The Algorithmic Accountability Act is back—here’s what’s in it

The bill, originally proposed in 2019, could be the first federal AI regulation in the US.
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The Algorithmic Accountability Act is back—and better than ever, according to the US lawmakers behind it.

Sen. Ron Wyden, Sen. Cory Booker, and Rep. Yvette Clarke first introduced the bill in 2019, as a way to hold companies accountable for “flawed computer algorithms that result in inaccurate, unfair, biased, or discriminatory decisions impacting Americans.” Nearly three years later, they’ve introduced a new version, after consulting experts and advocacy groups about improvements.

If passed, it would be among the first federal regulations for algorithms in the US, though we’ve seen some oversight at state and city levels around specific AI use cases. The EU is also considering a comprehensive Artificial Intelligence Act.

What’s inside

The bill would require companies to conduct impact assessments for algorithmic decision-making systems. Those assessments would include, among other measures, a section on the manual process the algorithmic system is replacing and why it’s necessary, a description of the privacy risks and potential downstream negative impacts on consumers’ safety and security, an evaluation to see if the system treats consumers differently according to race, sex, gender, age, disability, religion and more.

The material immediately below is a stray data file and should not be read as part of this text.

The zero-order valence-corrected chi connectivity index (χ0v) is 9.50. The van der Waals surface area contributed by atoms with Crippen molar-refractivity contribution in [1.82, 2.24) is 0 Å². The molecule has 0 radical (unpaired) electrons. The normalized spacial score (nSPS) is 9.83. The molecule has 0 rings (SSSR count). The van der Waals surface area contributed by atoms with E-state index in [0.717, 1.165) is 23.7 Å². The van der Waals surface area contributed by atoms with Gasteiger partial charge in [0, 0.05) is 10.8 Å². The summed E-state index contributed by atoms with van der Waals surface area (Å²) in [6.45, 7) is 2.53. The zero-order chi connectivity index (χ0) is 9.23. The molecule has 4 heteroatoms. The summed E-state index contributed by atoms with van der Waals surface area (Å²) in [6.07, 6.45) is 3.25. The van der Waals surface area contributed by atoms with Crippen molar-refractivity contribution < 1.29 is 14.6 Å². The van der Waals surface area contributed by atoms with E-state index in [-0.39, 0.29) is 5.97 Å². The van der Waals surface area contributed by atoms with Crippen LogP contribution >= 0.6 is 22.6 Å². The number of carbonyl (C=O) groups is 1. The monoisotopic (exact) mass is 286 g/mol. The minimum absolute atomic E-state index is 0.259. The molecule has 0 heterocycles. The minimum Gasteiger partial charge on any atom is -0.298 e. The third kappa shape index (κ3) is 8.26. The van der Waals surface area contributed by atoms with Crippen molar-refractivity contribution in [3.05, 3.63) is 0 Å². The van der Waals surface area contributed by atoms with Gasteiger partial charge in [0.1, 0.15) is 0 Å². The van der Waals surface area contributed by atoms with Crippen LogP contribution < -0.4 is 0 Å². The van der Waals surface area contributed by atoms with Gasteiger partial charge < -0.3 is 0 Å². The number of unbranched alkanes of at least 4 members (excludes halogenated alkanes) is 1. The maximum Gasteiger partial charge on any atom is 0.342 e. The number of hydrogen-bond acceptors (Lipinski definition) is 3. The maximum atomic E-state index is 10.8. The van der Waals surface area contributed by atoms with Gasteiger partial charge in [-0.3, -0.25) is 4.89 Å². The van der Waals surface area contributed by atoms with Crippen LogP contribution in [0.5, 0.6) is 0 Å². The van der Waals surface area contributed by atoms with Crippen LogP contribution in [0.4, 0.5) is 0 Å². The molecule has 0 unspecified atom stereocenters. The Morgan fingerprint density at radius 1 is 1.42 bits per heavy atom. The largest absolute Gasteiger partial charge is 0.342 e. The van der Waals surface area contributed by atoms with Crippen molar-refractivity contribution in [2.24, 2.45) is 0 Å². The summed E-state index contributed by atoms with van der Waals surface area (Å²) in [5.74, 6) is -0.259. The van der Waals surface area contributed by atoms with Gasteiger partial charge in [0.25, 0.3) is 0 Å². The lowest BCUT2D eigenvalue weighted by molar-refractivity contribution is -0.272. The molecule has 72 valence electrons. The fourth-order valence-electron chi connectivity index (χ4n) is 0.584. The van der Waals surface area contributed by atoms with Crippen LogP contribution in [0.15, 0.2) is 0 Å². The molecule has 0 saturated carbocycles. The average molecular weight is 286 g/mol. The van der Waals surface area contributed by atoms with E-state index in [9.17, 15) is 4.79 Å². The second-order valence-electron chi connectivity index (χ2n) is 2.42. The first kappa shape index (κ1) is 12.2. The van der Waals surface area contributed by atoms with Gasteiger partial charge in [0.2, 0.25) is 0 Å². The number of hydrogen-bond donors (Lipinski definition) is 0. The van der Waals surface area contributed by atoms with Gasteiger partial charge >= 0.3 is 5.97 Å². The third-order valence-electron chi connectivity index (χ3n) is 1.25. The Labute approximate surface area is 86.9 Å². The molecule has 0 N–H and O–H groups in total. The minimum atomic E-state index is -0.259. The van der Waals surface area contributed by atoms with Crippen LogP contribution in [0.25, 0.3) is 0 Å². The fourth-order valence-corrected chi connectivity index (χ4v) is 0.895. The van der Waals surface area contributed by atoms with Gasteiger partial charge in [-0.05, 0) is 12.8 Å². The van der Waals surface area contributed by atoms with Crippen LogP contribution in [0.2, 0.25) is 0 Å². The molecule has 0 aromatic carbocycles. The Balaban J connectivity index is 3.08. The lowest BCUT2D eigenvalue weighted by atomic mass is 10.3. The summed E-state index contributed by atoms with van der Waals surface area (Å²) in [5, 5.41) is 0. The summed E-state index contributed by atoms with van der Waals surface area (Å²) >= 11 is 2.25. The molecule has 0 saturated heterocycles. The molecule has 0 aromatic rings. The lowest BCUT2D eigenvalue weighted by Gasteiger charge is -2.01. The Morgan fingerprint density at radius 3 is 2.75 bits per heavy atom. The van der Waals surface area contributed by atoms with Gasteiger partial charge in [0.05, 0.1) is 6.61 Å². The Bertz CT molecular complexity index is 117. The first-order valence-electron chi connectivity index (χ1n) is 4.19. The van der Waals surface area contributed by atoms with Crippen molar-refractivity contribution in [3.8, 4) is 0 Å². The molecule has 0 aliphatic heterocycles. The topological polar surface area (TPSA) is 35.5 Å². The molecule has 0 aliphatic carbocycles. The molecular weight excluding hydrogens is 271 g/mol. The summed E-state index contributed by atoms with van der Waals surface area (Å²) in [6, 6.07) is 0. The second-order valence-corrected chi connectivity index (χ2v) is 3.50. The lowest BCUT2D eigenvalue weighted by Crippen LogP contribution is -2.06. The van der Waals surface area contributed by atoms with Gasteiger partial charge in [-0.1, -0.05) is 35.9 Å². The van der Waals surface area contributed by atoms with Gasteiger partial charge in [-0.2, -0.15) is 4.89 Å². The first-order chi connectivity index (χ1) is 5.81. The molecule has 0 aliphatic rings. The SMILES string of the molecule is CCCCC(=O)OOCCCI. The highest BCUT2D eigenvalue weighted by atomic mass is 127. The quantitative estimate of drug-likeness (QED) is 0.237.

The FTC’s homework: The Act would also require that the Federal Trade Commission create regulations for the assessments, collect documentation from companies, and publish an aggregate report on trends every year. Plus, the FTC must establish a public repository of companies’ systems, including data sources, metrics, and a way to contest the algorithms’ decisions.

  • The bill would also add 50 to 75 FTC staff members and establish a Bureau of Technology to enforce the new legislation.

Who’s affected: Any company that deploys an automated system to make “critical decisions”—e.g., affecting a consumer’s access to or cost of education, employment, utilities, family planning, financial services, healthcare, housing, legal services, and more.

  • For the bill to apply, a company needs to be using identifying info (think: name, address, phone number, biometrics, etc.), have 1+ million consumers, and generate either $50+ million in average annual gross receipts or have $250+ million in annual equity value.

Big picture: We live in a world where algorithms can help decide who gets into college, who is offered a job interview, who receives a home loan, and more—and over the past year, controversy over AI has come to a head over the current lack of oversight, regulation, and formal auditing processes for algorithms.

Some experts believe 2022 is the year we’ll see concrete AI policy take shape. It’s unclear whether the Algorithmic Accountability Act of 2022 will receive enough votes to move forward, but it does have more co-sponsors and industry support than its former iteration.

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